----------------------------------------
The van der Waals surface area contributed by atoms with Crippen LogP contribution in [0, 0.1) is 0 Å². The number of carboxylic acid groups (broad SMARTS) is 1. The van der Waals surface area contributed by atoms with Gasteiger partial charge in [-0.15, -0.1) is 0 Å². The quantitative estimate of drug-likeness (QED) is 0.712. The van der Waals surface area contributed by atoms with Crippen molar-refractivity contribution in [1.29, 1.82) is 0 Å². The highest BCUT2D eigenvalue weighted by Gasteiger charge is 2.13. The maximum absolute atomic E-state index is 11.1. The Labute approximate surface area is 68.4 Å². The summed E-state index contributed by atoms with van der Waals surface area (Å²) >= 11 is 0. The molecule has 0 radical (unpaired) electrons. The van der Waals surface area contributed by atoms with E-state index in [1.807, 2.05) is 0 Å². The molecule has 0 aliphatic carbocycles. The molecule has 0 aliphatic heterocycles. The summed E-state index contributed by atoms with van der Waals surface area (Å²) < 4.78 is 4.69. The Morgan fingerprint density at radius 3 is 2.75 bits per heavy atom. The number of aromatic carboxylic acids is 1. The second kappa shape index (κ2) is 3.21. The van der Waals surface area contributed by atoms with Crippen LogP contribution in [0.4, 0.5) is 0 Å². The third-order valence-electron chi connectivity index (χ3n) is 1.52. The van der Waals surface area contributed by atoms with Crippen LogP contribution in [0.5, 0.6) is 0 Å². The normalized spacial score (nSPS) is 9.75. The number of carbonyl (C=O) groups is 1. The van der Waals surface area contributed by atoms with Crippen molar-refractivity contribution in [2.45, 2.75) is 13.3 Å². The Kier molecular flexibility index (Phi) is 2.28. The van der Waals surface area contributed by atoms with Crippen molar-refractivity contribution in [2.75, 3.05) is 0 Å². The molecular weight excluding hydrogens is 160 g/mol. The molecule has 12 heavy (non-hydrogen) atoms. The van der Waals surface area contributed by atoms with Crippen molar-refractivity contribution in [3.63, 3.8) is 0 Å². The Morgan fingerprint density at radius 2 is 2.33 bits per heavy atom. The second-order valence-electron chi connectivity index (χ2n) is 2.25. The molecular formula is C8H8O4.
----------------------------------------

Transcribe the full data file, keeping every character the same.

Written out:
The van der Waals surface area contributed by atoms with Crippen LogP contribution in [0, 0.1) is 0 Å². The number of carboxylic acid groups (broad SMARTS) is 1. The van der Waals surface area contributed by atoms with Gasteiger partial charge in [-0.15, -0.1) is 0 Å². The quantitative estimate of drug-likeness (QED) is 0.712. The van der Waals surface area contributed by atoms with Crippen molar-refractivity contribution in [1.29, 1.82) is 0 Å². The highest BCUT2D eigenvalue weighted by Gasteiger charge is 2.13. The maximum absolute atomic E-state index is 11.1. The Labute approximate surface area is 68.4 Å². The summed E-state index contributed by atoms with van der Waals surface area (Å²) >= 11 is 0. The molecule has 0 radical (unpaired) electrons. The van der Waals surface area contributed by atoms with E-state index in [1.807, 2.05) is 0 Å². The molecule has 0 aliphatic carbocycles. The molecule has 0 aliphatic heterocycles. The summed E-state index contributed by atoms with van der Waals surface area (Å²) < 4.78 is 4.69. The Morgan fingerprint density at radius 3 is 2.75 bits per heavy atom. The number of aromatic carboxylic acids is 1. The second kappa shape index (κ2) is 3.21. The van der Waals surface area contributed by atoms with Crippen LogP contribution in [0.4, 0.5) is 0 Å². The third-order valence-electron chi connectivity index (χ3n) is 1.52. The van der Waals surface area contributed by atoms with Crippen LogP contribution in [0.5, 0.6) is 0 Å². The normalized spacial score (nSPS) is 9.75. The number of carbonyl (C=O) groups is 1. The van der Waals surface area contributed by atoms with Crippen molar-refractivity contribution in [2.45, 2.75) is 13.3 Å². The Kier molecular flexibility index (Phi) is 2.28. The van der Waals surface area contributed by atoms with Crippen molar-refractivity contribution in [2.75, 3.05) is 0 Å². The molecular weight excluding hydrogens is 160 g/mol. The molecule has 12 heavy (non-hydrogen) atoms. The van der Waals surface area contributed by atoms with Crippen molar-refractivity contribution in [3.63, 3.8) is 0 Å². The Morgan fingerprint density at radius 2 is 2.33 bits per heavy atom. The second-order valence-electron chi connectivity index (χ2n) is 2.25. The molecular formula is C8H8O4.